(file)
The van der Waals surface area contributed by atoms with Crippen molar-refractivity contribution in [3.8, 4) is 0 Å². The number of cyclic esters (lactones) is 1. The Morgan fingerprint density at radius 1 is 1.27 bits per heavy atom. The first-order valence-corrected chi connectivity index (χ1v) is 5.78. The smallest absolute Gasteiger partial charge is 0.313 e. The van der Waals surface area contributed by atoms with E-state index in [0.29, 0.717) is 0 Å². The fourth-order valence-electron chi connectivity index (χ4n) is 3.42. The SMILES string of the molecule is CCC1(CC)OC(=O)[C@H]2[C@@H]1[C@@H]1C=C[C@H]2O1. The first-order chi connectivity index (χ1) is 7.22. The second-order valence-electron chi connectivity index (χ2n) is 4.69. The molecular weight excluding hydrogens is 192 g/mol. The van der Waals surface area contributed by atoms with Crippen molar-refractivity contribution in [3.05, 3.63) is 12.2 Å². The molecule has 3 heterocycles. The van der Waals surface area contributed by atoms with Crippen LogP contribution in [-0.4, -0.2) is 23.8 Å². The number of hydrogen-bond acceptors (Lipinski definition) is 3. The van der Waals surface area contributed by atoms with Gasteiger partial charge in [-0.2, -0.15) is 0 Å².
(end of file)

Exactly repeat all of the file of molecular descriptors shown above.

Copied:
The van der Waals surface area contributed by atoms with Crippen molar-refractivity contribution in [3.8, 4) is 0 Å². The number of cyclic esters (lactones) is 1. The Morgan fingerprint density at radius 1 is 1.27 bits per heavy atom. The first-order valence-corrected chi connectivity index (χ1v) is 5.78. The smallest absolute Gasteiger partial charge is 0.313 e. The van der Waals surface area contributed by atoms with E-state index in [0.29, 0.717) is 0 Å². The fourth-order valence-electron chi connectivity index (χ4n) is 3.42. The SMILES string of the molecule is CCC1(CC)OC(=O)[C@H]2[C@@H]1[C@@H]1C=C[C@H]2O1. The first-order chi connectivity index (χ1) is 7.22. The second-order valence-electron chi connectivity index (χ2n) is 4.69. The molecular weight excluding hydrogens is 192 g/mol. The van der Waals surface area contributed by atoms with Crippen molar-refractivity contribution in [3.05, 3.63) is 12.2 Å². The molecule has 3 heterocycles. The van der Waals surface area contributed by atoms with Crippen LogP contribution in [-0.4, -0.2) is 23.8 Å². The number of hydrogen-bond acceptors (Lipinski definition) is 3. The van der Waals surface area contributed by atoms with Gasteiger partial charge in [-0.2, -0.15) is 0 Å².